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Concerns over voice misinformation as voter roll closes

Prime Minister Anthony Albanese has urged Australians to cut through misinformation, as the voting roll is set to close ahead of the referendum.



Voters are being urged to check their enrolment ahead of the referendum, as the prime minister warns of misinformation over the Indigenous voice to parliament.


Monday is the last day people can enrol or update their details to vote in the October 14 referendum.


The deadline comes as Anthony Albanese said there was a "lot of misinformation" about the referendum, but the vote itself was straightforward.


"It'll be like the apology to stolen generations, or like marriage equality - where once it happened, all of the fear campaigns just melted away into nothing because they weren't based in fact," he told 2SER Radio on Monday.


"No country was ever changed for the better through a fear campaign."


Opposition Leader Peter Dutton pledged a coalition government would not enter into treaties, which would only "see rich lawyers in Sydney and Melbourne get richer".


"I do support recognising Indigenous Australians in the constitution. I wish that were the question now," he told reporters in Melbourne. 


"On October 14, he (the prime minister) is going to split the country straight down the middle and I think he has a lot to answer for this train wreck of a campaign."


Indigenous leader and 'yes' campaigner Noel Pearson said momentum for the voice was rising. 


"We feel the cause of unity is upon us," he told a rally in Sydney.


"We're gonna transcend our political tribes. This is the moment where we're going to transcend those affiliations and come together as Australians."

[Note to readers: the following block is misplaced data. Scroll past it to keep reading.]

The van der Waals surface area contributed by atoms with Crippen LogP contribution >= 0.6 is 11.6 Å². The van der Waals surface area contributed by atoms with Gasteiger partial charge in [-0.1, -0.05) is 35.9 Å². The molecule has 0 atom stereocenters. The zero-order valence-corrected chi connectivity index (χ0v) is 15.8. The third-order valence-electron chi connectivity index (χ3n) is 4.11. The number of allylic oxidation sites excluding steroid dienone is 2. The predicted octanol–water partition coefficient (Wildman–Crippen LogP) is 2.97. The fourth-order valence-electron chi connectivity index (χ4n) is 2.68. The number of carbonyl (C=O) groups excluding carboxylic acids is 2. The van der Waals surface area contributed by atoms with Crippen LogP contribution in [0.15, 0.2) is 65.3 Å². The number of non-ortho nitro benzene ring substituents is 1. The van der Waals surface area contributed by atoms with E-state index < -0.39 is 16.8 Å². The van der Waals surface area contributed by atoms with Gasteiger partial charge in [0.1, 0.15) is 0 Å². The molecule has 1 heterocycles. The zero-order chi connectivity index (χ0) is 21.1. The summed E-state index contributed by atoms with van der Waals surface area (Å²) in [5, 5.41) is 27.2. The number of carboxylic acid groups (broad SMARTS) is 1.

Prominent 'no' campaigner Warren Mundine said the referendum debate had been nothing but divisive, and he had witnessed the most racial abuse and lies "spitted out" in years.


"If we want to move forward as a nation, then we have to come together, we have to get sit down and work through it," he told 2GB radio.


Former Nationals leader and deputy prime minister John Anderson said while more work was needed to close the wellbeing gap, he didn't believe in locking a "race-based" entity into the constitution.


"Racism is a form of hatred. Hatred is unbelievably destructive. Hatred should have no place in this debate," he told ABC radio.


ACT Aboriginal and Torres Strait Islander Affairs Minister Rachel Stephen-Smith said colonisation and intergenerational trauma were still largely felt by Indigenous people.


Her comments were at odds with voice opponents Mr Mundine and Jacinta Nampijinpa Price, who have questioned the ongoing effects of colonisation.


But Ms Stephen-Smith said the science was clear about the impacts of the stolen generation.


Australian Electoral Commissioner Tom Rogers said more than 240,000 enrolment transactions had been submitted, or 15,000 a day, since the announcement of the vote.


"Don't delay - if you do, you could be one of the very few eligible people out there not ready to vote in the first referendum in nearly a quarter of a century," Mr Rogers said.


There are more than 17.5 million people on the electoral roll, with at least 97.5 per cent of eligible Australians registered.


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